As a public-private partnership, the UTP has more flexibility in setting the stage for the employment of participants following the successful completion of the apprenticeship. Rather than focusing primarily on a traditional ROI for the school district, the UTP yields a societal ROI by preparing productive citizens. This flexibility has also enabled the programme to build strong connections with local technology companies who are interested in hiring apprentices as they graduate from the programme, and sometimes prior to completing the apprenticeship. Employer partners have been very pleased with how well UTP participants are prepared for the workplace. Several strong employer partners are interested in formalising a relationship in which they would support apprentices in the programme, both as they develop skills at the school work site and also as they continue apprenticeship activities at the private employer’s site.

The UTP is an innovative programme that has developed a unique public-private collaboration to deliver apprenticeships to young people in urban Philadelphia. The UTP’s focus on both an emerging industry and a non-traditional population is unusual for apprenticeships in the United States. Technology is a unique industry in that it is constantly changing. The UTP does a good job of keeping abreast of these changes, both by offering relevant training and work experience for participants as well as building connections with employers who can further support the apprentices as they learn in this ever-changing environment. By offering these technological skills coupled with general workplace competencies, the UTP prepares young people for employment in technology companies and other, broader workplaces.

Figure 7.2. UTP Public/Private Partnership “eco-system”
picture

Source: UTP.

Weaknesses

The UTP is limited to some extent by the constraints of the School District of Philadelphia. Ideally, the pre-apprenticeship component of UTP would connect directly with students in high school. However, the district is primarily focused on providing academic experiences for K-12 students and provides limited opportunities to support career and technical education programmes or integrate pre-apprenticeships within the high school environment. Although situated within the district, the UTP lacks a seamless connection between the K-12 experience and the apprenticeship programme. Without this integration it takes longer for youth to complete the programme and move into employment, and it limits the impact that the programme has on the way the district teaches its students.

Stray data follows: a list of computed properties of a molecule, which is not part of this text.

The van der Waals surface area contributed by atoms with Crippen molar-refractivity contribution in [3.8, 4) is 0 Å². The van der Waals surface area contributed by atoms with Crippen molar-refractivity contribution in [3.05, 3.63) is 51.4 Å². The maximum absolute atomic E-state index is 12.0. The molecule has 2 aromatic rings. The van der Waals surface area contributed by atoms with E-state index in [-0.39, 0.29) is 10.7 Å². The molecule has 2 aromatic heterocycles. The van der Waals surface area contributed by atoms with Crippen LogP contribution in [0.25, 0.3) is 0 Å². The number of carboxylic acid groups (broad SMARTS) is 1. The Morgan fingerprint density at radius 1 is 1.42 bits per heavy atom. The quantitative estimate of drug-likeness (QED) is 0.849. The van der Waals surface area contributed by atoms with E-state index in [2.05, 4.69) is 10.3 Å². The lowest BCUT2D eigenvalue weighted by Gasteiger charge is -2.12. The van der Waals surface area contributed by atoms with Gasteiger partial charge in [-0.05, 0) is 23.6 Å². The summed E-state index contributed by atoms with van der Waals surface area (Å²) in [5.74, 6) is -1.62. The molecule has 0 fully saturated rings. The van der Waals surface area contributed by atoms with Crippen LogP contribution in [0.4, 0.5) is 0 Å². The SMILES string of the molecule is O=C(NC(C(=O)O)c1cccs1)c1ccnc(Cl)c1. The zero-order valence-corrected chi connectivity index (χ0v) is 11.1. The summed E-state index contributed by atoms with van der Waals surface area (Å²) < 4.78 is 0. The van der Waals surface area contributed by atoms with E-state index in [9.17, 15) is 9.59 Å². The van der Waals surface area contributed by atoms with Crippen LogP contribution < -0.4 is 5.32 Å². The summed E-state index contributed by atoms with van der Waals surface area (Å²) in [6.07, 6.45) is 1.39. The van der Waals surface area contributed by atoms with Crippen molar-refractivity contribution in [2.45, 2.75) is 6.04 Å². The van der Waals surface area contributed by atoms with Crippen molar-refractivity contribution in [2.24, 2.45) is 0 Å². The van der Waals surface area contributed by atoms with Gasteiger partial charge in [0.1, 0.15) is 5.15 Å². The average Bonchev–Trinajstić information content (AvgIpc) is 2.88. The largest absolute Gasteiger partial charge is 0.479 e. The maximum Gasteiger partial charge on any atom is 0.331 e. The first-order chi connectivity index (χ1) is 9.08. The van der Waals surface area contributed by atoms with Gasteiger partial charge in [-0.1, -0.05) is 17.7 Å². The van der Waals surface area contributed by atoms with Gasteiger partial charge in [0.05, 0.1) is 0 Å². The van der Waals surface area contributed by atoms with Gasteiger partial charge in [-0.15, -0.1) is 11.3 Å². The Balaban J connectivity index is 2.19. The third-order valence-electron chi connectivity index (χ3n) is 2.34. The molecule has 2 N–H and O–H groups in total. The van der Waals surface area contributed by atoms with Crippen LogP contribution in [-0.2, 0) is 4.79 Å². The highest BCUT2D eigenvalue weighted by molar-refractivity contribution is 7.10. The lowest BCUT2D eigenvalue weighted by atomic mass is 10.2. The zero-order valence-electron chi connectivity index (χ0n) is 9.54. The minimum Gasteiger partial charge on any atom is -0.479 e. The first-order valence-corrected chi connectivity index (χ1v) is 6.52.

Today’s UTP model prepares all apprentices for entry level positions as computer support specialists. While some alumni have gone on to advance into other aspects of the IT industry, this is not a direct outcome of the programme. In order to serve diverse IT needs, the UTP needs to diversify the occupations that participants are trained for, and offer specialty tracks that apprentices can select based on their interests and career goals.

When reviewing the technical training available for apprentices, it becomes clear that the related instruction offered at Community College of Philadelphia was not developing the necessary IT certifications valued by employers. As a result, the UTP must work with participants to supplement the related instruction and ensure successful attainment of the IT certification. A stronger collaboration with education partners could eliminate duplication between training efforts.

The current model of UTP struggles on a regular basis to secure the funding needed to support and grow the programme. Formalising agreements with partner employers, and developing a plan for long-term stable training funds is a first step, but larger scale efforts are necessary. In order to ensure a secure and sustainable future for the UTP, as well as for other programmes who may wish to pursue the same model, the federal government must make stronger commitments to support apprenticeship programmes with both financial and logistical resources.